When James Beard sojourned in Venice many years ago, he was fascinated by this local specialty, whose nuts and dried fruits are redolent of imperial Venice’s trading days with the Near East, and he asked me to provide the recipe.
Jim was surprised to find it contained only one egg, but it does rise to about 2 inches, which is not inconsiderable for this rich and dense dessert. It can be quite good served with a dollop or two of fresh whipped cream, but, then, what isn’t?
- 1 cup coarse cornmeal
- 1½ tablespoons extra virgin olive oil
- Heaping ½ cup granulated sugar
- ⅓ cup pignoli (pine nuts)
- ⅓ cup seedless raisins, preferably of the muscat variety
- 1 cup dried figs, cut into ¼ inch pieces
- 2 tablespoons butter plus more for smearing the pan
- 1 egg
- 2 tablespoons fennel seeds
- 1 cup all-purpose flour
- A 9-inch round cake pan
- Fine, dry, unflavored bread crumbs
- Preheat oven to 400°.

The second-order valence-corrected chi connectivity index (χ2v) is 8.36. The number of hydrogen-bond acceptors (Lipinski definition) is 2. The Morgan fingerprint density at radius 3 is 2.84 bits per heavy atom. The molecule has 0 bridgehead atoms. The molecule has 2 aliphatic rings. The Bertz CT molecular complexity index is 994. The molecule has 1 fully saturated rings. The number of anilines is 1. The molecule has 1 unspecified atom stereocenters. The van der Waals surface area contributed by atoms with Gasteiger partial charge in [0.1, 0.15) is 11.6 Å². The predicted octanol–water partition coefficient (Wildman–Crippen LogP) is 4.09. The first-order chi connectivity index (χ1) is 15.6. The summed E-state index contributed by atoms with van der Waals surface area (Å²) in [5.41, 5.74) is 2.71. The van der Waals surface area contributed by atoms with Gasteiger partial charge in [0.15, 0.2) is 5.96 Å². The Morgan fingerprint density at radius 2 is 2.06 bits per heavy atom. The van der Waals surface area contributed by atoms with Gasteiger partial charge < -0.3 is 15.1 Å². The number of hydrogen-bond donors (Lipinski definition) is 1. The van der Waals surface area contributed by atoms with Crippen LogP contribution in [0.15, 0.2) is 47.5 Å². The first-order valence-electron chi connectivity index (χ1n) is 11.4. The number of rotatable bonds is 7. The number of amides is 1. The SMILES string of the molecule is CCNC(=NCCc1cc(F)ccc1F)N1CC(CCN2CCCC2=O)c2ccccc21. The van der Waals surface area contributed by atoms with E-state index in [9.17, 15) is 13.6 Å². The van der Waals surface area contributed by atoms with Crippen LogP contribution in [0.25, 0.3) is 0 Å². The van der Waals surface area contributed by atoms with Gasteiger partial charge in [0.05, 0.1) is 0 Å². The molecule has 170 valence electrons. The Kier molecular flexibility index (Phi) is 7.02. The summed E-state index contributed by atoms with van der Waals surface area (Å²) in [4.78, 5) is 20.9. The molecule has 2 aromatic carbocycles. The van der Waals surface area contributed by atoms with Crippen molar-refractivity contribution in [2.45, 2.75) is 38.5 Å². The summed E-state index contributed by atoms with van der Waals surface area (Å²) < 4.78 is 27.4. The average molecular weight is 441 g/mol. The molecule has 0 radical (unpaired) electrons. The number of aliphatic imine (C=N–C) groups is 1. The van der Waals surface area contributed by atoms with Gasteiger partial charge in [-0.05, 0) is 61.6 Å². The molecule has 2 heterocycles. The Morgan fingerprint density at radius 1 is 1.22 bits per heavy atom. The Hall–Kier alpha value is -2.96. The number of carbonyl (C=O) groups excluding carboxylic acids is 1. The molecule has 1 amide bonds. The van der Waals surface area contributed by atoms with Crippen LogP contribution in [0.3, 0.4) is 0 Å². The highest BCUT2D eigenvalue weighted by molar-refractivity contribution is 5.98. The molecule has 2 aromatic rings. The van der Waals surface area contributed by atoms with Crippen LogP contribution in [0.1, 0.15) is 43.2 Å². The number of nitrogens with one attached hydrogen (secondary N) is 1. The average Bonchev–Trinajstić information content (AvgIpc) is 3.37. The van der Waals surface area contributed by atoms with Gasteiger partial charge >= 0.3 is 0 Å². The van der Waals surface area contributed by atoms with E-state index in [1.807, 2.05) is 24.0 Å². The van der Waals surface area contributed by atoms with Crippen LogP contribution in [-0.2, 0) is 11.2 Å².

- Bring 2 cups water to a boil in a medium-size saucepan, then adjust heat to medium and add the cornmeal, pouring it in a thin stream. Let it run through the fingers of your partly clenched fist. With your other hand, stir constantly with a wooden spoon. When all the cornmeal is in, add the salt and the olive oil. Continue to stir for about 15 seconds until the mush thickens and pulls away from the sides of the pan when you stir it. Take off heat.
- To the cornmeal mush add the sugar, pine nuts, raisins, figs, butter, egg, and fennel seeds, and mix thoroughly to combine all ingredients uniformlY.batter. Add the flour, and mix well to form a smoothly amalgamated cake batter.
- Smear the cake pan with butter, sprinkle lightly with bread crumbs, then turn the pan over tapping it against the counter to shake off excess bread crumbs. Put in the batter, leveling it off with a spatula. Place the pan in the upper level of the oven and bake for 45 to 50 minutes.
- While the cake is still warm, loosen its sides from the pan with a knife and invert the pan over a plate, shaking it a little to cause the cake to drop onto the plate. Then turn the cake over again onto a serving platter. Serve when it has become completely cold.
Source Marcella Hazan’s Essentials of Classic Italian Cooking page 590